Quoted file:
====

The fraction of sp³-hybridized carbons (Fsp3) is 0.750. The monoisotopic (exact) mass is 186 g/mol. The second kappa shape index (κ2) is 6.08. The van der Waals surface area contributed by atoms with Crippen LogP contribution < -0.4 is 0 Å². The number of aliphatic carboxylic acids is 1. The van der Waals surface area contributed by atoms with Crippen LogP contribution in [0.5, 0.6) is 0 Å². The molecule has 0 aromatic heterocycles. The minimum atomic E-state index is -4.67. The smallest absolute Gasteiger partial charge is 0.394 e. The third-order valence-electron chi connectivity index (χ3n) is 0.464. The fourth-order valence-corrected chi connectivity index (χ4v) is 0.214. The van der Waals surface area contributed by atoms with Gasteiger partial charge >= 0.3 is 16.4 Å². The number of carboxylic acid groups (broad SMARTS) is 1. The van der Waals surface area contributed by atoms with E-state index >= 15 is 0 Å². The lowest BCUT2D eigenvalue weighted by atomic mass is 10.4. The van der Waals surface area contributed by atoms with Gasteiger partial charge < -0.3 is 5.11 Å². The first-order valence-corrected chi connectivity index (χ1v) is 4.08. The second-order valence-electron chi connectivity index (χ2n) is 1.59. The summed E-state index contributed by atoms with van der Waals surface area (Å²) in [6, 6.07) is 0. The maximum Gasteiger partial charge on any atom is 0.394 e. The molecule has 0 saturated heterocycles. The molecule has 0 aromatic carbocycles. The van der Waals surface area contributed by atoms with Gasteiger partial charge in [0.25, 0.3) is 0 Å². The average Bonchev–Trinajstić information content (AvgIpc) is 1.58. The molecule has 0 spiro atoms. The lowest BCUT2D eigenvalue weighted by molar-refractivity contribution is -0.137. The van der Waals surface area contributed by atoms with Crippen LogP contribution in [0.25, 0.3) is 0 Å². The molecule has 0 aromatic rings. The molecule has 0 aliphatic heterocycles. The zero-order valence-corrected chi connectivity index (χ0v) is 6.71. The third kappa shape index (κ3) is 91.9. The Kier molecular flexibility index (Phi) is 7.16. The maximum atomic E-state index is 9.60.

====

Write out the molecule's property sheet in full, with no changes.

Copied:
The fraction of sp³-hybridized carbons (Fsp3) is 0.750. The monoisotopic (exact) mass is 186 g/mol. The second kappa shape index (κ2) is 6.08. The van der Waals surface area contributed by atoms with Crippen LogP contribution < -0.4 is 0 Å². The number of aliphatic carboxylic acids is 1. The van der Waals surface area contributed by atoms with Crippen LogP contribution in [0.5, 0.6) is 0 Å². The molecule has 0 aromatic heterocycles. The minimum atomic E-state index is -4.67. The smallest absolute Gasteiger partial charge is 0.394 e. The third-order valence-electron chi connectivity index (χ3n) is 0.464. The fourth-order valence-corrected chi connectivity index (χ4v) is 0.214. The van der Waals surface area contributed by atoms with Gasteiger partial charge >= 0.3 is 16.4 Å². The number of carboxylic acid groups (broad SMARTS) is 1. The van der Waals surface area contributed by atoms with E-state index >= 15 is 0 Å². The lowest BCUT2D eigenvalue weighted by atomic mass is 10.4. The van der Waals surface area contributed by atoms with Gasteiger partial charge < -0.3 is 5.11 Å². The first-order valence-corrected chi connectivity index (χ1v) is 4.08. The second-order valence-electron chi connectivity index (χ2n) is 1.59. The summed E-state index contributed by atoms with van der Waals surface area (Å²) in [6, 6.07) is 0. The maximum Gasteiger partial charge on any atom is 0.394 e. The molecule has 0 saturated heterocycles. The molecule has 0 aromatic carbocycles. The van der Waals surface area contributed by atoms with Gasteiger partial charge in [0.25, 0.3) is 0 Å². The average Bonchev–Trinajstić information content (AvgIpc) is 1.58. The molecule has 0 spiro atoms. The lowest BCUT2D eigenvalue weighted by molar-refractivity contribution is -0.137. The van der Waals surface area contributed by atoms with Crippen LogP contribution in [0.25, 0.3) is 0 Å². The molecule has 0 aromatic rings. The molecule has 0 aliphatic heterocycles. The zero-order valence-corrected chi connectivity index (χ0v) is 6.71. The third kappa shape index (κ3) is 91.9. The Kier molecular flexibility index (Phi) is 7.16. The maximum atomic E-state index is 9.60.